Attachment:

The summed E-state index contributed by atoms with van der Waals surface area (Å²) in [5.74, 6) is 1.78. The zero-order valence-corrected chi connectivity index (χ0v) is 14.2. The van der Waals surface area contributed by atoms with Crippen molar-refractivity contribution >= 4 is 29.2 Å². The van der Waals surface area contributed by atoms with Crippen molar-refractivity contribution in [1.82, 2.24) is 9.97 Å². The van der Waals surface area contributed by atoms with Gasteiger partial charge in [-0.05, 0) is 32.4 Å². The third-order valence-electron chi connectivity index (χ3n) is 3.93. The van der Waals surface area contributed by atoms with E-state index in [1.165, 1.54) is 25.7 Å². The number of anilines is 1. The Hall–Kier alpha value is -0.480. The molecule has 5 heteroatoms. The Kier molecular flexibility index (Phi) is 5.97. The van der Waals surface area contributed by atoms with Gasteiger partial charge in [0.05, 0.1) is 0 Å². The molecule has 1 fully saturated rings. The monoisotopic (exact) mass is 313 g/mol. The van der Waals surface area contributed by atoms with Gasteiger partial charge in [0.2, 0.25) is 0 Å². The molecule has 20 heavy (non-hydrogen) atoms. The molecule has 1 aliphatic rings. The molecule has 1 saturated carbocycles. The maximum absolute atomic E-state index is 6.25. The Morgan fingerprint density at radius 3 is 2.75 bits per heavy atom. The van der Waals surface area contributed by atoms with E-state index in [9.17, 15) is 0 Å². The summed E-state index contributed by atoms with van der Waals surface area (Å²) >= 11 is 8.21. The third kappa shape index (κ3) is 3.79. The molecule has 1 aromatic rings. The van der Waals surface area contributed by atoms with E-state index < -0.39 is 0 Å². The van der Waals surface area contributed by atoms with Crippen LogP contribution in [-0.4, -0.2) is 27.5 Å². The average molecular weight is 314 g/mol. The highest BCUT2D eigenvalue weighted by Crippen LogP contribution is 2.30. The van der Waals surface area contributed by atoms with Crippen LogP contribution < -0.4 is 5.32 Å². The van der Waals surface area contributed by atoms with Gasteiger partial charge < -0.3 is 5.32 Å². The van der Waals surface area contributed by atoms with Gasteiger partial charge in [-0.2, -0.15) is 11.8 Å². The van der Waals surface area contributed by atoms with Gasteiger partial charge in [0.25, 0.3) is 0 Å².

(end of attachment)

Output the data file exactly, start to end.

The summed E-state index contributed by atoms with van der Waals surface area (Å²) in [5.74, 6) is 1.78. The zero-order valence-corrected chi connectivity index (χ0v) is 14.2. The van der Waals surface area contributed by atoms with Crippen molar-refractivity contribution >= 4 is 29.2 Å². The van der Waals surface area contributed by atoms with Crippen molar-refractivity contribution in [1.82, 2.24) is 9.97 Å². The van der Waals surface area contributed by atoms with Gasteiger partial charge in [-0.05, 0) is 32.4 Å². The third-order valence-electron chi connectivity index (χ3n) is 3.93. The van der Waals surface area contributed by atoms with E-state index in [1.165, 1.54) is 25.7 Å². The number of anilines is 1. The Hall–Kier alpha value is -0.480. The molecule has 5 heteroatoms. The Kier molecular flexibility index (Phi) is 5.97. The van der Waals surface area contributed by atoms with Gasteiger partial charge in [0.05, 0.1) is 0 Å². The molecule has 1 fully saturated rings. The monoisotopic (exact) mass is 313 g/mol. The van der Waals surface area contributed by atoms with Gasteiger partial charge in [0.2, 0.25) is 0 Å². The molecule has 20 heavy (non-hydrogen) atoms. The molecule has 1 aliphatic rings. The molecule has 1 saturated carbocycles. The maximum absolute atomic E-state index is 6.25. The Morgan fingerprint density at radius 3 is 2.75 bits per heavy atom. The van der Waals surface area contributed by atoms with E-state index in [9.17, 15) is 0 Å². The summed E-state index contributed by atoms with van der Waals surface area (Å²) >= 11 is 8.21. The third kappa shape index (κ3) is 3.79. The molecule has 1 aromatic rings. The van der Waals surface area contributed by atoms with E-state index < -0.39 is 0 Å². The van der Waals surface area contributed by atoms with Crippen LogP contribution in [-0.4, -0.2) is 27.5 Å². The average molecular weight is 314 g/mol. The highest BCUT2D eigenvalue weighted by Crippen LogP contribution is 2.30. The van der Waals surface area contributed by atoms with Crippen LogP contribution < -0.4 is 5.32 Å². The van der Waals surface area contributed by atoms with Gasteiger partial charge < -0.3 is 5.32 Å². The van der Waals surface area contributed by atoms with Gasteiger partial charge in [-0.2, -0.15) is 11.8 Å². The van der Waals surface area contributed by atoms with Gasteiger partial charge in [0.25, 0.3) is 0 Å².